This year’s concert is dedicated to the memory of Ann Gartner, former director of the First United Methodist choir and an avid organizer and promoter of “Chimes and Chocolates.” She directed last year’s concert and will be greatly missed at this year’s event.
Beeville’s four church handbell choirs from First Baptist, First Presbyterian, First United Methodist and St. Philip’s Episcopal Churches will again present an evening of bell music. Each choir will ring two selections, and the four groups will ring the opening and closing hymns and two special arrangements en masse.
The women and handbell choir members of the four churches and Vineyard Board members will provide chocolate desserts following the concert for all attending. The reception will be held in the FBC Christian Activities Center.
A goodwill offering will be collected to benefit the Vineyard, which is in need of additional funds to help those in need in this community.
Carolyn Heiser, director of the FUMC choir, will direct the combined groups. Louanne LeBourveau directs the Presbyterian choir; Cymbre Bryant, the Baptist ringers, and Louise Mayberry, the St. Philip’s group.
The First Baptist Church Handbell Choir is a vital part of the church’s rich musical tradition. Given in the 1970s by the Austin E. Brown family, the bells continue to be used for worship. The use of bells in the church was a dream of Hannah Fair Sallee, Maime Sallee Bryan and Dr. Eugene Sallee, who were missionaries to China from 1903-1945. Thanks to the generous gift of their family, their dream lives on. Today the bell choir is called “Praising Hands,” reflecting the desire of the group to use their talents to praise God.
St. Philip’s choir was organized in 1985, when Pam Sumners, who had played in a bell choir in New York City, proposed the idea to the congregation. The Rev. Charles Sumners, rector of the parish at that time, borrowed a two-octave set from St. Francis Episcopal Church in Victoria for potential choir members to try out. They decided to purchase their own three-octave set with donations from church members in memory of loved ones.
The choir plays for church services and occasional community events. Several members attended a clinic at the Manchaca Methodist Church several years ago which concluded with a mass ring of many bell choirs and an English Handbell conference in Scottsdale, Ariz., a few summers ago.
The First Presbyterian Handbell Choir began in 1986 as a three-octave adult group, and a youth choir was active for a few years. Currently, the “Handbell Family” practices weekly throughout the school year and performs for church worship services and an occasional community program.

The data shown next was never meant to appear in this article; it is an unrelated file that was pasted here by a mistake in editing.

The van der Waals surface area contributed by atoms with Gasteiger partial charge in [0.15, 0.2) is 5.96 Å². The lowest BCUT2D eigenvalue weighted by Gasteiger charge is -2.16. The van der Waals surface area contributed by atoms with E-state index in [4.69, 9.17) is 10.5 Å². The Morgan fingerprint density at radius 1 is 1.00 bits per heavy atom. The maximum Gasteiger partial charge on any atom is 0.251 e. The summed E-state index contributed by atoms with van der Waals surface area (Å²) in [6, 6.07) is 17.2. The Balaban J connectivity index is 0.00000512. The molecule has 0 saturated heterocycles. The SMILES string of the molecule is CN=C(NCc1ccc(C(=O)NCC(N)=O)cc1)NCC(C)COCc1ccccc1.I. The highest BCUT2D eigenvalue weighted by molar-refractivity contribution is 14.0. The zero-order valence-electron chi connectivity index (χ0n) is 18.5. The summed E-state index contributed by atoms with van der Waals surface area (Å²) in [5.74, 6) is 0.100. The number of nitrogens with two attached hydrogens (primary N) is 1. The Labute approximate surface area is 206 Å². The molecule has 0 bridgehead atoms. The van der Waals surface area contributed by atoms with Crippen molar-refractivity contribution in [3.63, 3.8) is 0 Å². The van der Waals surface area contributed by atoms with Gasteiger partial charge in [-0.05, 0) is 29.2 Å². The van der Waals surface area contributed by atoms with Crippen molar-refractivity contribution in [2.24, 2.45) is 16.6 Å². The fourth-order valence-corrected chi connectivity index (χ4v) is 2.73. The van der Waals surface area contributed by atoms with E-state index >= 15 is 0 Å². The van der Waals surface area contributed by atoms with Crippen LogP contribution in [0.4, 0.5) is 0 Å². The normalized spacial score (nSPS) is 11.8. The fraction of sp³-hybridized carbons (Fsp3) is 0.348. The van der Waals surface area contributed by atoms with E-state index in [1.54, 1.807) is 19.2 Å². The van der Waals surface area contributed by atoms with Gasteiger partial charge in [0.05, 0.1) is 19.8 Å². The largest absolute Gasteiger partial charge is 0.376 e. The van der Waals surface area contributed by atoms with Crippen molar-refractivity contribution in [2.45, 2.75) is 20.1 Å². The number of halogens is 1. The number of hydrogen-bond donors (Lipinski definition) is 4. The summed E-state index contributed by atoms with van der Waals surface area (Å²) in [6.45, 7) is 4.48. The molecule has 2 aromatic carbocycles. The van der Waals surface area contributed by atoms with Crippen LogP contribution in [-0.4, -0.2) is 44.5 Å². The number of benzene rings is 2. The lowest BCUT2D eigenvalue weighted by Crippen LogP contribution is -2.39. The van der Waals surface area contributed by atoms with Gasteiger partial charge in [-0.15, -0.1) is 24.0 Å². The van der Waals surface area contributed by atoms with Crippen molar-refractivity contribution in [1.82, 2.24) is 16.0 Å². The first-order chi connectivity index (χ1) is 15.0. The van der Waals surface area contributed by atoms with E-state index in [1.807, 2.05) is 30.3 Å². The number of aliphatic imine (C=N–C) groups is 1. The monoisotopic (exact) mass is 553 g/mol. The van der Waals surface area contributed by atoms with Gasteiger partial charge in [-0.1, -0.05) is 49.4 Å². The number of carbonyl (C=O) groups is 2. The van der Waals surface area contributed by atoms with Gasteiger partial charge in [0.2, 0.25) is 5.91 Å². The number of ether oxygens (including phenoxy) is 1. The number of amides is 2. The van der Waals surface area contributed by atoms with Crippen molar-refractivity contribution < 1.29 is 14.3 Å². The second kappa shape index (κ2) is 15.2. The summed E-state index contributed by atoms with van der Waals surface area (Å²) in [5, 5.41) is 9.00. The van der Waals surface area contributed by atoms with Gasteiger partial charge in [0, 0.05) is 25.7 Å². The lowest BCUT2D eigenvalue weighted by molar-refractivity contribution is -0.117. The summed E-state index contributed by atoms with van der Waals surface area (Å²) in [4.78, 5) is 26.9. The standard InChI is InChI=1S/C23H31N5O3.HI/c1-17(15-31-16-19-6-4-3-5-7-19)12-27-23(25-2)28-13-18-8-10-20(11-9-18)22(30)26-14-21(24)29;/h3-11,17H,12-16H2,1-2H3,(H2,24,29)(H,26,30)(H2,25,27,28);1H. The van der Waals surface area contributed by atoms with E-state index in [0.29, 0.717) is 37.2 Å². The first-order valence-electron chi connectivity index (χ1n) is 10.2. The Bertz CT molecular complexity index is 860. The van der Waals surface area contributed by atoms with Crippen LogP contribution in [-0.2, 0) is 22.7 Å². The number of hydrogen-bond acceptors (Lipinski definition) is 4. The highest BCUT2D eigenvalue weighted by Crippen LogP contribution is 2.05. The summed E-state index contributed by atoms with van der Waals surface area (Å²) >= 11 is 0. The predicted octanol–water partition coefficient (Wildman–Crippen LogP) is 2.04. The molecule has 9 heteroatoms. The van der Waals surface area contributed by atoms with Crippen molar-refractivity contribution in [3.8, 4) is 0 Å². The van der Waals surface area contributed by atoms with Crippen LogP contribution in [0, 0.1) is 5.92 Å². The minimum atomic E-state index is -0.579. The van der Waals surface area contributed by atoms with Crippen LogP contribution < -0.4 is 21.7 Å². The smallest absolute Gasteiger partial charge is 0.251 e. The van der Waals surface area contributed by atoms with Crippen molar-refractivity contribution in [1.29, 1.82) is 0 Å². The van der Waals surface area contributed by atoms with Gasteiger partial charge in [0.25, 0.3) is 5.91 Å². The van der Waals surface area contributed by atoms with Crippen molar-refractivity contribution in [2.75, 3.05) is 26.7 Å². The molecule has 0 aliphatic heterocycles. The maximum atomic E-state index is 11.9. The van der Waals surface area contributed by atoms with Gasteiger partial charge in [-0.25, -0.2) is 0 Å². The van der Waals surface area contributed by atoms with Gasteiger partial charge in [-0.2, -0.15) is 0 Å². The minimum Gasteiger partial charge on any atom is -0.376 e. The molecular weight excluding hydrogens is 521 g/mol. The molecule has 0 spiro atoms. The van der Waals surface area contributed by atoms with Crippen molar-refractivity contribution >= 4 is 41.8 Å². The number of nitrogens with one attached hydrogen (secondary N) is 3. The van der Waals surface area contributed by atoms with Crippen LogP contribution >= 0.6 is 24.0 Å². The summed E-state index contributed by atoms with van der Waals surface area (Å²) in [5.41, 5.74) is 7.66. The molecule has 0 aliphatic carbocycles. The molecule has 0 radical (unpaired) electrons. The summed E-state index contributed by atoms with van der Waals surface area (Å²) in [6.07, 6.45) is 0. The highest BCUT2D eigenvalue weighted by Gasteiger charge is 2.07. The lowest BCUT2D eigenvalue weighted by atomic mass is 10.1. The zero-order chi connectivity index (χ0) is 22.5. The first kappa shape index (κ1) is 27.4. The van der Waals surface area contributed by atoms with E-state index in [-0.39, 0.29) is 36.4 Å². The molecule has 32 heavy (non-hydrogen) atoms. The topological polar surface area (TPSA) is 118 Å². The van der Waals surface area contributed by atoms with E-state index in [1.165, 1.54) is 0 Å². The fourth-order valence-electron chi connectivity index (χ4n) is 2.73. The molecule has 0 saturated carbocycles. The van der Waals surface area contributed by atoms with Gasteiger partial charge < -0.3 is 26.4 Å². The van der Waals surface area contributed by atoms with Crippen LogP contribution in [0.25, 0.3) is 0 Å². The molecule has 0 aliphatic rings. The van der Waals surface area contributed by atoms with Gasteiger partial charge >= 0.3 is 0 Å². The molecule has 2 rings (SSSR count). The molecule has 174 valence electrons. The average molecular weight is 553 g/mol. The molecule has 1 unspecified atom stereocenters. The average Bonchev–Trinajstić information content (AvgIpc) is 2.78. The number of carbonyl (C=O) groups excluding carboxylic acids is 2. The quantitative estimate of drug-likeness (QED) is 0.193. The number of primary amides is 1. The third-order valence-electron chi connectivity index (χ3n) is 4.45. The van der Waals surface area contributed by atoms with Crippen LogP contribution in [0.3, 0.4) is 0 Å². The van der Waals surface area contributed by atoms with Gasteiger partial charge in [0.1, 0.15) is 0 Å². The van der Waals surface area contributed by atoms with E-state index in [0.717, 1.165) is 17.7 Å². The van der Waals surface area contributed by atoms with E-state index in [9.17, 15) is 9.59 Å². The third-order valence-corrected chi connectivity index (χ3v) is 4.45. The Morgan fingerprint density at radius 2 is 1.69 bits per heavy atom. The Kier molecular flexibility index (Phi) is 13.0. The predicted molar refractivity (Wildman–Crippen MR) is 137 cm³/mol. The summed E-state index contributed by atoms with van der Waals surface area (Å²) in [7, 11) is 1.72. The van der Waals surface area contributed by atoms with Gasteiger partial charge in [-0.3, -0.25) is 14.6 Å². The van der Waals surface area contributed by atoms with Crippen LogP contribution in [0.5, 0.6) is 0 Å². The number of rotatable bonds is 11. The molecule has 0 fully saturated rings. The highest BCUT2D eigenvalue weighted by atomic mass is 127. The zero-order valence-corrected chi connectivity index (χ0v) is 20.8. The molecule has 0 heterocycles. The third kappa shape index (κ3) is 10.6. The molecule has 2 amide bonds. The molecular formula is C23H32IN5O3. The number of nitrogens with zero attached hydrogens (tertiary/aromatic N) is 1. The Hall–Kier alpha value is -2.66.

In 1996 the group held its first Christmas concert, an event that has become an annual celebration. The choir attended its first American Guild of English Handbell Ringers conference in 2000, at which they had the opportunity to attend bell ringing workshops and to play in a group of many choirs directed by a nationally recognized clinician. It was at that conference that the group members heard hand chimes for the first time and decided to purchase them for their choir. Now they play music written for both bells and chimes.
The First United Methodist Handbell Choir is the newest one in Beeville, having been organized in the fall of 1999 with Everett McAulay as the first director. Their three octaves were purchased with memorials given by church members in memory of loved ones, and they have also added hand chimes to their repertoire. They, too, play for church services from time to time.
All four choirs could use additional ringers, either as regular members or as frequent substitutes. Any community members interested in joining one of the handbell choirs are encouraged to attend the concert and speak with one of the directors at the reception.
The ability to read music is a plus, but not a necessity for ringing. Several of the present handbell choir members play by color-coded music. The main requirement is regular attendance at weekly rehearsals throughout the school year.
Being a member of a church with a handbell choir is not a requirement, either. Several bell choirs have members from other churches.